U.S. President Donald Trump has said, “I don’t believe” climate change is real. Guess what? The global environment doesn’t care. The condition of the planet will be determined by the laws of physics and chemistry, not by Trump’s tweets, denials, bluster, or relentlessly head-in-the-sand approach to a rapidly warming planet. Trump will no longer be with us by the time the worst effects are realized, of course; it is future generations who will suffer the consequences.

And make no mistake: Those consequences are going to significant. As reported over Thanksgiving weekend, the latest U.S. government “National Climate Assessment” report makes it abundantly clear that rising average temperatures are going to have far-reaching and damaging effects. The report was a collaborative effort by 13 federal agencies, and it offers a sobering portrait of our likely future. Storms will be more intense and dangerous. Agricultural productivity will decline. Certain diseases and pests will be more numerous and bothersome, and heat-related deaths will increase significantly. Trump may not believe it, but what he does or does not believe is irrelevant, except as it affects what we do (or don’t do) today and thus how serious the problem is down the road.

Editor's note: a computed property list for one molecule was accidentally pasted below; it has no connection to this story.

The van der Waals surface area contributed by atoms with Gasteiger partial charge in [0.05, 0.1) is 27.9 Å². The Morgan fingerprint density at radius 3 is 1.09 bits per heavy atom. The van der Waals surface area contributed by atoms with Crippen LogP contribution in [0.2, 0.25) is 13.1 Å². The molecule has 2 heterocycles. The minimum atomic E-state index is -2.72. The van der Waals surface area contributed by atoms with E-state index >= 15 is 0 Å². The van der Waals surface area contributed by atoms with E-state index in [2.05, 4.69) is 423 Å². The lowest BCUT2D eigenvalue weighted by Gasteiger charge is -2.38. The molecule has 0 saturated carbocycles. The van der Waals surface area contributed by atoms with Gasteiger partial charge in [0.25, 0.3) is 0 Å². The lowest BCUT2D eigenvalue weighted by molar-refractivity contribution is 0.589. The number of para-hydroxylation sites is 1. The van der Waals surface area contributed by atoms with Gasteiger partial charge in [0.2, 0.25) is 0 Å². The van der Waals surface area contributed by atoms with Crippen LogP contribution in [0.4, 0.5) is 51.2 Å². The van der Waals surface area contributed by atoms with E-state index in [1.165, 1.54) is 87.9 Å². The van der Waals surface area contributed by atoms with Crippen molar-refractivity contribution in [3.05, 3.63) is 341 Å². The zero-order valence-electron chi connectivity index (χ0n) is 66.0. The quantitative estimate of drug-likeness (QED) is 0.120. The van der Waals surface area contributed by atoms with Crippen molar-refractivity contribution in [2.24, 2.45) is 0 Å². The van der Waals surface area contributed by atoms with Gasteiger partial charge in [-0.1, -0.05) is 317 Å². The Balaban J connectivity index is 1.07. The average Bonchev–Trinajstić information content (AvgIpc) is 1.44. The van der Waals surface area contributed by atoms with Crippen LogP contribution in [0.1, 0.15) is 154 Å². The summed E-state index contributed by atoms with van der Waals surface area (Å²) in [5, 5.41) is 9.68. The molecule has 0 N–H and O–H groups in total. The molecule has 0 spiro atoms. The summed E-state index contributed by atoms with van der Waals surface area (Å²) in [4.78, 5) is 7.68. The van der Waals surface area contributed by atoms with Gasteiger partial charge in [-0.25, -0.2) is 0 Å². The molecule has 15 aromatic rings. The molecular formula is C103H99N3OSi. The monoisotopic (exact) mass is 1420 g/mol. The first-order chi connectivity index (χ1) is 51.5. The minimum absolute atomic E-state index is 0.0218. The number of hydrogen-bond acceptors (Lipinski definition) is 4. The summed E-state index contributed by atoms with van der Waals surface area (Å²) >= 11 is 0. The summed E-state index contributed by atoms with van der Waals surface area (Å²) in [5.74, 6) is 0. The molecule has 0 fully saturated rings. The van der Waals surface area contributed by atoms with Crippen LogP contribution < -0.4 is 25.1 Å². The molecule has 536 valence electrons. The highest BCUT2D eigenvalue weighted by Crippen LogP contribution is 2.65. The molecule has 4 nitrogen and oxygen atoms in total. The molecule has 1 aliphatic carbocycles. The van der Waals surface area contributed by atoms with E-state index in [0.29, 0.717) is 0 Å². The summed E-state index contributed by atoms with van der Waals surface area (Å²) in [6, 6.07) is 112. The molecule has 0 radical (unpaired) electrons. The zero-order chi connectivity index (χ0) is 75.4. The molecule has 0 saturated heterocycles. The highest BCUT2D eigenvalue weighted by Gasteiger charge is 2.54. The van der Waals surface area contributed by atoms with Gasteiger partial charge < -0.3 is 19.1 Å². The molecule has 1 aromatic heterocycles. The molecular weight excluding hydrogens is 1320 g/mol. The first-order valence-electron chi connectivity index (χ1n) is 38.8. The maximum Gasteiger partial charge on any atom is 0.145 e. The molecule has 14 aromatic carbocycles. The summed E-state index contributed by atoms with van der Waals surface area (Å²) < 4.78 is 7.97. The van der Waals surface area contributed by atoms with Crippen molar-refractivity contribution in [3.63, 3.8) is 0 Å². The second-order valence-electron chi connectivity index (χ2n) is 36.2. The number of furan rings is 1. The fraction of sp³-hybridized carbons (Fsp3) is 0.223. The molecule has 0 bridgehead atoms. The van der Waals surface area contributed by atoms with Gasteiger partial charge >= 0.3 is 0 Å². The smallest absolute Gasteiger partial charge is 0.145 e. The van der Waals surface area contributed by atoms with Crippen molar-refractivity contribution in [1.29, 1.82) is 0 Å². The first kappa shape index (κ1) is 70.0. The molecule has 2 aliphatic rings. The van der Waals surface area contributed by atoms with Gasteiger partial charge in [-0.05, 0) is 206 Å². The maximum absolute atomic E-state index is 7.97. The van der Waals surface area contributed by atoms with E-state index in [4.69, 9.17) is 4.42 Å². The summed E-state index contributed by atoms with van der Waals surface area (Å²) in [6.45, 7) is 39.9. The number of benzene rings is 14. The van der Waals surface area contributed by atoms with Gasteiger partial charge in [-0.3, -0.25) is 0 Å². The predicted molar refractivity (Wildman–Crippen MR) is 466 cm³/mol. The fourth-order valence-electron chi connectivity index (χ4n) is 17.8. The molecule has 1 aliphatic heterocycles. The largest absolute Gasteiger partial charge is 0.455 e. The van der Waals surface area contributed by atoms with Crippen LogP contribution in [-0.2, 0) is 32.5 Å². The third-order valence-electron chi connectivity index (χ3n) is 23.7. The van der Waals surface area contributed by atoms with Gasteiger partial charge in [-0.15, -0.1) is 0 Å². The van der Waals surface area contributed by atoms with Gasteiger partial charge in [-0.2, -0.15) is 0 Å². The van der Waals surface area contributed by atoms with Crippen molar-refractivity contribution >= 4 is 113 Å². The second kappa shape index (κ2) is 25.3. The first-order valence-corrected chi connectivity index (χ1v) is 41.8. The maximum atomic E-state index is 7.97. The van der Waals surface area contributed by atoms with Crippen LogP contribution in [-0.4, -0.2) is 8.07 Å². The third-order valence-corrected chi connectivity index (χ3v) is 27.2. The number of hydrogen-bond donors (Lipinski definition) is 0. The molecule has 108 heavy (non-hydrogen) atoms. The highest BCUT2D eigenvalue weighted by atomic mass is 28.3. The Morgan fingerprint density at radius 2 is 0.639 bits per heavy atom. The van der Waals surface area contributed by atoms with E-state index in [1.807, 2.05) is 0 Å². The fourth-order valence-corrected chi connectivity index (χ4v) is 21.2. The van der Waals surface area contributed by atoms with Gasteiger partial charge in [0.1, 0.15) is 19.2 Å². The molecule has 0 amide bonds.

5 December 2018

Katowice Climate Summit: What to Watch

Amy Myers Jaffe

The conference in Poland will be a major test of the world’s collective political will to fight global warming. Following through on promises made in Paris will not be easy.

The global summit in Katowice, Poland, early next month will be the most significant gathering on climate change since the adoption of the Paris Agreement in 2015. Delegates from 197 signatory countries will be under tremendous pressure to turn their governments’ pledges to reduce greenhouse gas emissions into verifiable actions. The proceedings—formally known as the Twenty-Fourth Conference of the Parties (COP24) to the United Nations Framework Convention on Climate Change—come just weeks after a startling UN report warned that the catastrophic effects of climate change are likely to hit much sooner than thought unless governments take extraordinary collective action.

4 December 2018

Climate Shocks and Humanitarian Crises

Source Link
By Joshua Busby and Nina von Uexkull

Wildfires in the western United States and hurricanes on the East Coast captured media attention this summer and fall. But throughout 2018, weather events also had devastating humanitarian consequences in developing countries, from immense floods in the Indian state of Kerala to an intense drought in Afghanistan that affected millions.